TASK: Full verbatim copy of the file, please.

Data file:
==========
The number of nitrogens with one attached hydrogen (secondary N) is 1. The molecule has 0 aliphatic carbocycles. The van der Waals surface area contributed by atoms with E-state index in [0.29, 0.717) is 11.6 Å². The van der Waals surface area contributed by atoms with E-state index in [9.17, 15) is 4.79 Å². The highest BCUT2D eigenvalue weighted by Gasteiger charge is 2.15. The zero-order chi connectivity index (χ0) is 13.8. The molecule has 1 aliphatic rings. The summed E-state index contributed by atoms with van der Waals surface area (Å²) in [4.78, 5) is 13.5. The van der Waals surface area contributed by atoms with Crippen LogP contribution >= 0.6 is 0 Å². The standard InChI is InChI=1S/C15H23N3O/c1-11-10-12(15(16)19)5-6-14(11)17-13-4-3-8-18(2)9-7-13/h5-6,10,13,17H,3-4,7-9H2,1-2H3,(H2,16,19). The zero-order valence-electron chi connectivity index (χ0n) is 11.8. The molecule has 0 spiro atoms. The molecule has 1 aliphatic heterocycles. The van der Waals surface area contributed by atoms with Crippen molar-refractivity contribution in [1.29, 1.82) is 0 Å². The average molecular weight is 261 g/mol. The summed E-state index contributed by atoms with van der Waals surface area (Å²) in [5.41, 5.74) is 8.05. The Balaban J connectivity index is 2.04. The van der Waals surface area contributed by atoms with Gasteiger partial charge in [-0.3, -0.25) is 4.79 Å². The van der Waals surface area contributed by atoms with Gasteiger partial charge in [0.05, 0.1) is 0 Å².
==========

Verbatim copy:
The number of nitrogens with one attached hydrogen (secondary N) is 1. The molecule has 0 aliphatic carbocycles. The van der Waals surface area contributed by atoms with E-state index in [0.29, 0.717) is 11.6 Å². The van der Waals surface area contributed by atoms with E-state index in [9.17, 15) is 4.79 Å². The highest BCUT2D eigenvalue weighted by Gasteiger charge is 2.15. The zero-order chi connectivity index (χ0) is 13.8. The molecule has 1 aliphatic rings. The summed E-state index contributed by atoms with van der Waals surface area (Å²) in [4.78, 5) is 13.5. The van der Waals surface area contributed by atoms with Crippen LogP contribution >= 0.6 is 0 Å². The standard InChI is InChI=1S/C15H23N3O/c1-11-10-12(15(16)19)5-6-14(11)17-13-4-3-8-18(2)9-7-13/h5-6,10,13,17H,3-4,7-9H2,1-2H3,(H2,16,19). The zero-order valence-electron chi connectivity index (χ0n) is 11.8. The molecule has 0 spiro atoms. The molecule has 1 aliphatic heterocycles. The van der Waals surface area contributed by atoms with Crippen molar-refractivity contribution in [1.29, 1.82) is 0 Å². The average molecular weight is 261 g/mol. The summed E-state index contributed by atoms with van der Waals surface area (Å²) in [5.41, 5.74) is 8.05. The Balaban J connectivity index is 2.04. The van der Waals surface area contributed by atoms with Gasteiger partial charge in [-0.3, -0.25) is 4.79 Å². The van der Waals surface area contributed by atoms with Gasteiger partial charge in [0.05, 0.1) is 0 Å².